AFFALTERBACH, Germany – The latest version of Mercedes’ E-Class has just been launched but already AMG, the automaker’s high-performance partner, has a twin-turbo, 295kW, three-litre V6 version capable of 295kW ready for production.
The all-wheel drive (31% front, 69% rear) Mercedes-AMG E43 4Matic will have its world premiere at the New York International Auto Show later this month (March 2016) and be the most powerful version of the executive sedan when it is reaches showrooms in September 2016.
The huge clout – 25% more than standard models – is delivered to the tar through a nine-speed auto transmission and the car rides on a tuned sports air suspension. Peak torque of 520Nm comes in at 2500rpm and the package promises 0-100km/h in 4.6sec. Top speed is governed to 250km/h.
Tobias Moers, CEO of Mercedes-AMG, told The Corner through a media release: “The new E43 4Matic has impressive driving dynamics but also cutting-edge efficiency.”
The fuel consumption claim is 8.3 litres/100km on the ‘combined cycle’.
Does the car look like an AMG product? Sure does, with three large openings in the front apron sending air to the intercoolers and cross fins on the outer openings. The diamond grille with chromed pins, a glossy black louvre and AMG lettering are other distinguishants.
The package rides on polished black 19″ AMG five-spoked alloy rims and at the rear are two chromed quad-flow exhausts tailpipes, a diffuser and a boot-lid spoiler.
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The driver and front passenger will be hugged by “man-made leather” and cloth sports seats accentuated by red stitching; the same faux leather is used on the doors and instrument panel, the roof-lining is black and the restraint belts are red.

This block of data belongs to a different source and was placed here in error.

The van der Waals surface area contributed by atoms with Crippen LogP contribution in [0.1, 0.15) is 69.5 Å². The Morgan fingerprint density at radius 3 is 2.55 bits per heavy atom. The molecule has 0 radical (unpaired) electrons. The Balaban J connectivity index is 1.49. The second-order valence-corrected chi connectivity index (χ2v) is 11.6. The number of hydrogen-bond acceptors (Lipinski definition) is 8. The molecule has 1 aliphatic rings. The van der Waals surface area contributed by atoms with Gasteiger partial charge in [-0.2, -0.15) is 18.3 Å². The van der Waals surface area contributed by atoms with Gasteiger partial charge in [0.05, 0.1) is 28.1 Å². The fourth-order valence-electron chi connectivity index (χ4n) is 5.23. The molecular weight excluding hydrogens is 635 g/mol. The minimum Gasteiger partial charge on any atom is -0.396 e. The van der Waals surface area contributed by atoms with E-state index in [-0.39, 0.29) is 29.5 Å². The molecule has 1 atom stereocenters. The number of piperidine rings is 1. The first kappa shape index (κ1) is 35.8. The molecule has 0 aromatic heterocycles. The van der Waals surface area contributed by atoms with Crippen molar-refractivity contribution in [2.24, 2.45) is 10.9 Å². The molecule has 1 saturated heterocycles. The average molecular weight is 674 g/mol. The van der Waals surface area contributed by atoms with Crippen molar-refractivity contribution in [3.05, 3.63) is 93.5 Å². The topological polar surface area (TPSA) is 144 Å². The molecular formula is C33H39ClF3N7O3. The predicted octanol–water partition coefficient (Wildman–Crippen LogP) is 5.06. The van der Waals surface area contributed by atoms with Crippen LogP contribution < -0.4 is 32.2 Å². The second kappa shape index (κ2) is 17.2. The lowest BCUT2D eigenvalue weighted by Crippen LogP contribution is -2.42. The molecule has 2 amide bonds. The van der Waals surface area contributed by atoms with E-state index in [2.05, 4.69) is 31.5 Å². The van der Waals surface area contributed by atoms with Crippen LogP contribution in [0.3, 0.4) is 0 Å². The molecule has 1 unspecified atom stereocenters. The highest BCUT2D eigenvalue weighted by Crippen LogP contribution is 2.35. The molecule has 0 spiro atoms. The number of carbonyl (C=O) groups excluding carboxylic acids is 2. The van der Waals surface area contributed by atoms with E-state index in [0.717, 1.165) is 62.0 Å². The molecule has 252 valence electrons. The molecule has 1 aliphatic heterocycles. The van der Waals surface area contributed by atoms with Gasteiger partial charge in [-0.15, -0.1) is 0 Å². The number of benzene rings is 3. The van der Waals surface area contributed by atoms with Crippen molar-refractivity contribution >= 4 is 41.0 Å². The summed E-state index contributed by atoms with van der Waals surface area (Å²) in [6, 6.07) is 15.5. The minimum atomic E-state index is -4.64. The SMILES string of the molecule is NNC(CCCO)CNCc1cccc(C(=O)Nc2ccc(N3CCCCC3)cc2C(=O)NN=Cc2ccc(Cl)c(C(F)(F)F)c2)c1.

And if fake leather is not your thing (The Corner certainly wouldn’t want it!) then the real thing is an option for upholstery; 20″ wheel rims are also on the list.
Black nappa leather is, however, standard on the multifunction sports steering-wheel, also with red stitching to match your restraint belts.
The AMG instruments include two tube-style round dials and an 11.4cm multifunction colour display.
Computertronics have accelerated shift times in the 9G-Tronic auto transmission which works with instant multiple downshifts; a “double declutch” function when Sport or Sport Plus modes are selected creates, AMG says, “an even more emotional driving experience”.
Yes, there are more shift programs: Manual, Eco and Comfort. Another yes: shift paddles on the steering column, though The Corner wonders how many people actually bother with them once the novelty has worn off… they do, though, hold the chosen gear.
The Air Body Control (Merc’s CAPS), the automaker explains, produces “more agility: neutral cornering and greater traction, even when driving at speed”. The Corner thinks that means the car stays flat through curves.
It all means, simply, that the driver can choose a range of modes and settings to cruise the boulevards of San Tropez, Cape Town or Los Angeles, thunder along the autobahns of Europe or hurtle around the Nürburgring’s Nordschleife – The Green Hell in the Eifel Mountains – the last making of the most of the AMG’s large brakes with internally ventilated compound discs.
Up front are 360x36mm with four4-piston fixed callipers and AMG lettering and at the rear 360x26mm discs with single-piston fixed callipers.